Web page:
What ‘The Fountainhead’ by Ayn Rand can teach you about life

Originally published in 1943, The Fountainhead by Ayn Rand is still as relevant today as ever. I discovered Ayn Rand just under 2 years ago. Rand is the pioneer of the philosophy Objectivism which has inspired many to lead more fulfilling livesThe story centres around the battling of architectural styles in New York city and the clashes of culture and politics that go along with it.

 

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Ellsworth M Toohey

Is a great intellectual in the novel who is the most revered and trusted by the public. Toohey continually preaches about his marxist vision to the masses whether they know it to be or not . The problem with Intellectuals is that they think they know whats best for everyone. While they may be more intelligent than everyone that does not mean that they know whats best for the individual man. Of course, all intellectuals aren’t bad but Ellsworth’s master of the English language enables him to rile up emotion in the collective with his masterful rhetoric. This is an admirable trait but a dangerous one as history tells us, the piles of bodies cannot be ignored.

Intellectuals and Socialism By Friedrich A. Hayek released 3 years later tells of the same Intellectual as Rand does. People must always be judged by their merits and not merely by their name.

Architecture in Ayn Rand’s world

Due to the date it was published, Roark can be given a pass on his view on architecture. Now-a-days modern architecture has descended to degeneracy so that many now long for the grand buildings of old. In the forties I believe that this was less apparent and as such modern buildings were much more attractive. Roark’s desire for buildings to suit their specific purpose does make sense and certainly his character makes a truly compelling case for it. His passion can be channelled and transferred to any part of your life if you so desire.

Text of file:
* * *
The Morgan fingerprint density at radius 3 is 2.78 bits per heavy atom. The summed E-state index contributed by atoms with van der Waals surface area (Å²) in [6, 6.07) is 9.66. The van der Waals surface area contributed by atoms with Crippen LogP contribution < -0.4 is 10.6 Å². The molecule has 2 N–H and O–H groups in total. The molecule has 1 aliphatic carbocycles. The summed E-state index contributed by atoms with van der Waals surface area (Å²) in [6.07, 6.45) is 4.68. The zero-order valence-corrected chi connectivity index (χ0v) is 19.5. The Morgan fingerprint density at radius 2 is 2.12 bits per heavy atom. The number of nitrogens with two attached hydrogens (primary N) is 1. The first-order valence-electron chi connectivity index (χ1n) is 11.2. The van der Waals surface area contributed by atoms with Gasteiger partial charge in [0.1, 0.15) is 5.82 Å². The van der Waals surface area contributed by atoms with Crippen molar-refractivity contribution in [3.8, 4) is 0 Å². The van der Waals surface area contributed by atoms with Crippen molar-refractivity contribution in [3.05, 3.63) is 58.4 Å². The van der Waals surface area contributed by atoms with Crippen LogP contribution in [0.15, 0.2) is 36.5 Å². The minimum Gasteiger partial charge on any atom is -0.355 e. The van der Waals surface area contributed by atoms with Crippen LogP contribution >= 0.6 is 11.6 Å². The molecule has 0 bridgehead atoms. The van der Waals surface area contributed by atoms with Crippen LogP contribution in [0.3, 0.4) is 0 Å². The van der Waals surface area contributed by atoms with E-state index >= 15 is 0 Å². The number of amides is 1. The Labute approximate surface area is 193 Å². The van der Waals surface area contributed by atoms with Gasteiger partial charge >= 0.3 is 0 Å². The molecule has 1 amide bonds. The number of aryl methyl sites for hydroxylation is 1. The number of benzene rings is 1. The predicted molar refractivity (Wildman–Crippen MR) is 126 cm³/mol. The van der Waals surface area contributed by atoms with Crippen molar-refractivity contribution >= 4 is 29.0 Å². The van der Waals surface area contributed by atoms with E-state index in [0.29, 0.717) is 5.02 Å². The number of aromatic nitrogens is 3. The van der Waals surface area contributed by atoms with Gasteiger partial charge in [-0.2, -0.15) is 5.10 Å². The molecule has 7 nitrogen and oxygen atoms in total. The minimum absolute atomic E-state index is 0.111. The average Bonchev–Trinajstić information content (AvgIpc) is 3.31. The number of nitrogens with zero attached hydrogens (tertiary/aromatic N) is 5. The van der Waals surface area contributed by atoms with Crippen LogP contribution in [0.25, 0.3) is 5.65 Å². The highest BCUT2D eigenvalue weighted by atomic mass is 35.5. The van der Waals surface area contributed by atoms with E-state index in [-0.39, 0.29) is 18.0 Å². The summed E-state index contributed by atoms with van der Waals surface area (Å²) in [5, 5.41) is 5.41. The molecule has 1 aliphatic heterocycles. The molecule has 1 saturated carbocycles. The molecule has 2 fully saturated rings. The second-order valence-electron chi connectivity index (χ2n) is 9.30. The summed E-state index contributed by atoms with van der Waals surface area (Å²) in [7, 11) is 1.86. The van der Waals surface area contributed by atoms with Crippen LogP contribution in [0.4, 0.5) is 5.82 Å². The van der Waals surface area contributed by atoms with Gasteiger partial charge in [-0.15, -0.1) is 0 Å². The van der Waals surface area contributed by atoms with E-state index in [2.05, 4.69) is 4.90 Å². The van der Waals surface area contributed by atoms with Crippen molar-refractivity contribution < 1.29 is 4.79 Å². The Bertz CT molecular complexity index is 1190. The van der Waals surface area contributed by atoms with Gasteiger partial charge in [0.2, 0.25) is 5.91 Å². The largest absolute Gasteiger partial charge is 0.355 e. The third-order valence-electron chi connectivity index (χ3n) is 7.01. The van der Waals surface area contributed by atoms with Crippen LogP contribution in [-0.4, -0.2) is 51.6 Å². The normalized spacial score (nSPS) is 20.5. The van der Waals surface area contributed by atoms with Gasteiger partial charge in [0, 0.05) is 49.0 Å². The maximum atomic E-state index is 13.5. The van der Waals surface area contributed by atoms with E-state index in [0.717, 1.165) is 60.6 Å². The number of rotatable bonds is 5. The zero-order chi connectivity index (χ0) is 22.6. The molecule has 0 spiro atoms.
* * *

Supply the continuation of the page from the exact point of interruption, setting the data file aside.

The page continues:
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Of course there is room for both in this world

Nothing should be dismissed merely because it is old and has lost it’s functionality. Tradition in any form, if healthy, is vital and architecture such as the Pantheon (top) should remind us of the beauty and skill of great men from the past. It reminds us of what feats we are capable of and It humbles us to know who has came and gone before us.

Howard Roark vs Peter Keating

These two characters are the absolute antithesis of each other in the novel and their stories intertwine throughout it.

Howard Roark is a free thinking, independent architect who throughout the novel places himself on the outskirts of recognition due to his personal beliefs. He is a man who refuses to bend the knee to anyone or any boardroom that seeks to impose their will on him by altering his buildings. Reoark is a man of honour which often leads to his livelihood suffering which he views as a small price to pay.

Peter Keating is your typical yes-man who everybody knows. Top of his architectural school, Keating will do anything to climb his way to the top and please his superiors. He has no core aspirations outside of recognition and success but fails to specify what kind and at what cost. Keating will sell his soul to the highest bidder as he is completely malleable with no strong code of ethics or virtue to live by. His mantra “Always be what people want you to be” is displayed through the book in his desire to please his peers.

Be a Roark and not a Keating, don’t lose your identity and will because of a fear not be judged or ridiculed, you will be judged anyway. Saving your self is infinitely more important than any temptations you will be offered. The Roark’s of this world may have smaller followings but their potential for true growth is superior.

I recommend reading ‘The Fountainhead’ By Ayn Rand, a timeless classic.

By | 2017-06-27T15:58:21+00:00 March 11th, 2017|Life|1 Comment

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